Not Gwendolyn Brooks, not Robert Hayden, not Amiri Baraka, not Jay Wright, not Michael Harper, not Yusef Komunyakaa, not Rita Dove — no “person of color” won the National Book Award for Poetry between 1950 and 1999, Elizabeth Alexander pointed out as part of a National Book Foundation panel designed for “six leading poet-critics to offer their opinions on the list of winners of the National Book Award in Poetry since 1950.”
The panel was held last night at The New School’s Tishman Auditorium in Manhattan. Panelists, who included Alexander, Stephen Burt, Tony Hoagland, James Longenbach, Maureen McLane, and Susan Stewart, spent a long time discussing the ways that cultural and political context influence institutions like the National Book Award, and the fact that most published poetry gets swallowed whole by history.
“This history of taste is not the same as the history of art,” Longenbach asserted.
Hoagland suggested that poetry be judged by its “irrationality and cultural relevance,” and panelists pointed to Adrienne Rich’s Diving Into the Wreck and Robert Bly’s The Light Around the Body as examples of culturally relevant NBA winners. Both Burt and Hoagland addressed the feminist politics that inform Rich’s book.
“[The books displays] anger that’s not quite sure what to do with itself,” Burt stated. He spent his entire talk celebrating Diving Into the Wreck and its “rage turned inward,” pointing out that nine poems end with something burning.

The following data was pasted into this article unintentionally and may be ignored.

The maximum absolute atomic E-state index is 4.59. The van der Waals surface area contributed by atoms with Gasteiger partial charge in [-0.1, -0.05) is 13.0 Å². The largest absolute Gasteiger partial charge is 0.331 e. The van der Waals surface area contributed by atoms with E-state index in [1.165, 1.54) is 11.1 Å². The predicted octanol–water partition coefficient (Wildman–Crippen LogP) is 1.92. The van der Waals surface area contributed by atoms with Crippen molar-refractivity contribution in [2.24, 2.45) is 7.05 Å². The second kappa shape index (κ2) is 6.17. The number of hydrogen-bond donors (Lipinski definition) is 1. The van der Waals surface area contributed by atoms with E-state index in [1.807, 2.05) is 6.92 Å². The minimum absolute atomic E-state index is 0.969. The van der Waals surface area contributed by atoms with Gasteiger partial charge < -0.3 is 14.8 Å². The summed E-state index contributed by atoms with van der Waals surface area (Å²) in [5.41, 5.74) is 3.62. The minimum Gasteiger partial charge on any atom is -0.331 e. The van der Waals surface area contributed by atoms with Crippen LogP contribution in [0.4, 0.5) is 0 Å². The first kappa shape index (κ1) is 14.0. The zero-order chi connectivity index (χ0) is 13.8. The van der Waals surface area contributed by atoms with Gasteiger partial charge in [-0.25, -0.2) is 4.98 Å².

“The thinking that goes on in poetry is more capacious than the thinking that goes on anywhere else,” Stewart said.
Stewart focused her talk on the four listed NBA winners that are “most worn from rereading” on her shelf: A.R. Ammons’s Garbage, John Ashbery’s Self-Portrait in a Convex Mirror, W.H. Auden’s The Shield of Achilles, and Wallace Stevens’s The Auroras of Autumn.
“Self-Portrait in a Convex Mirror explores what is lost to time and history,” she said, hitting on a topic that would dominate discussion late in the panel.
“All will be lost,” Longenbach claimed matter-of-factly.
Burt suggested that all arts suffer the same fate.
“Most films go unseen,” he said. And later, “there’s only so much time you have to devote to anything while you’re alive.”
Burt also said that it is important for critics to find out what is in danger of being lost.
“What matters is that we are lost now,” added Hoagland, who called James Longenbach “Ecclesiastes Longenbach.”
Panelists roundly praised the most recent National Book Award winner, Terrance Hayes’s Lighthead. Hayes is one of four poets to win the award since 1999 who are African-American or part African-American. The other three are Ai, Lucille Clifton, and Nathaniel Mackey.
As to whether any contemporary poetry might stand the test of time, Longenbach stated, “no one this room will live long enough to know.”